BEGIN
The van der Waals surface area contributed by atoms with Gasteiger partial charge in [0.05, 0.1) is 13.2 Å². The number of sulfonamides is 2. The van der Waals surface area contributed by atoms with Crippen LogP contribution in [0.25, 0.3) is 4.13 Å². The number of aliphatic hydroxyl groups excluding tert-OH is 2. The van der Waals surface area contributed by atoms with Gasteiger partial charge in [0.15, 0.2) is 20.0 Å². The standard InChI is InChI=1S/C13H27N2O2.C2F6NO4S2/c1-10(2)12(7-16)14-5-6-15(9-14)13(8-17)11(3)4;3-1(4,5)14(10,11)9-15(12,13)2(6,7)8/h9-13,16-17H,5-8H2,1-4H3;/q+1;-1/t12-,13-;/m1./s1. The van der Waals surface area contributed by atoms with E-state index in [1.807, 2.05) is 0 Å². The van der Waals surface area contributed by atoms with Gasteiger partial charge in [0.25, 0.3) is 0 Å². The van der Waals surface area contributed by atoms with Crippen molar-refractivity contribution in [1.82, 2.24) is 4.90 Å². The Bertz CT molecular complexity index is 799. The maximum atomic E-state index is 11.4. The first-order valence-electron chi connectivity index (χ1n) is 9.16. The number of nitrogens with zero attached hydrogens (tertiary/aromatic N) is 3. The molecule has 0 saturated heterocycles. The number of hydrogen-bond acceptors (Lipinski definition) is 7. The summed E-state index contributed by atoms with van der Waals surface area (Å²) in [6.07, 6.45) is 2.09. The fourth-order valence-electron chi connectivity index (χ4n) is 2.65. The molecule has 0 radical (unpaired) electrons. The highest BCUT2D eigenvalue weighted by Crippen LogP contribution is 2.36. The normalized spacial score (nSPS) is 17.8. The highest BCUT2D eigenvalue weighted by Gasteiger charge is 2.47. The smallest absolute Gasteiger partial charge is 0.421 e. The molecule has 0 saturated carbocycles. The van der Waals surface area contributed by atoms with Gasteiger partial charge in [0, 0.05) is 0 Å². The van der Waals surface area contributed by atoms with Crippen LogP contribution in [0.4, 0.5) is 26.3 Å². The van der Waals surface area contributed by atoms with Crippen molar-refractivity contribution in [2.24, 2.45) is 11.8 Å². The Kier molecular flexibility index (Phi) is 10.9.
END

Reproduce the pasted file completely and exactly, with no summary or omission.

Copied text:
The van der Waals surface area contributed by atoms with Gasteiger partial charge in [0.05, 0.1) is 13.2 Å². The number of sulfonamides is 2. The van der Waals surface area contributed by atoms with Crippen LogP contribution in [0.25, 0.3) is 4.13 Å². The number of aliphatic hydroxyl groups excluding tert-OH is 2. The van der Waals surface area contributed by atoms with Gasteiger partial charge in [0.15, 0.2) is 20.0 Å². The standard InChI is InChI=1S/C13H27N2O2.C2F6NO4S2/c1-10(2)12(7-16)14-5-6-15(9-14)13(8-17)11(3)4;3-1(4,5)14(10,11)9-15(12,13)2(6,7)8/h9-13,16-17H,5-8H2,1-4H3;/q+1;-1/t12-,13-;/m1./s1. The van der Waals surface area contributed by atoms with E-state index in [1.807, 2.05) is 0 Å². The van der Waals surface area contributed by atoms with Gasteiger partial charge in [0.25, 0.3) is 0 Å². The van der Waals surface area contributed by atoms with Crippen molar-refractivity contribution in [1.82, 2.24) is 4.90 Å². The Bertz CT molecular complexity index is 799. The maximum atomic E-state index is 11.4. The first-order valence-electron chi connectivity index (χ1n) is 9.16. The number of nitrogens with zero attached hydrogens (tertiary/aromatic N) is 3. The molecule has 0 saturated heterocycles. The number of hydrogen-bond acceptors (Lipinski definition) is 7. The summed E-state index contributed by atoms with van der Waals surface area (Å²) in [6.07, 6.45) is 2.09. The fourth-order valence-electron chi connectivity index (χ4n) is 2.65. The molecule has 0 radical (unpaired) electrons. The highest BCUT2D eigenvalue weighted by Crippen LogP contribution is 2.36. The normalized spacial score (nSPS) is 17.8. The highest BCUT2D eigenvalue weighted by Gasteiger charge is 2.47. The smallest absolute Gasteiger partial charge is 0.421 e. The molecule has 0 saturated carbocycles. The van der Waals surface area contributed by atoms with Gasteiger partial charge in [0, 0.05) is 0 Å². The van der Waals surface area contributed by atoms with Crippen LogP contribution in [0.4, 0.5) is 26.3 Å². The van der Waals surface area contributed by atoms with Crippen molar-refractivity contribution in [2.24, 2.45) is 11.8 Å². The Kier molecular flexibility index (Phi) is 10.9.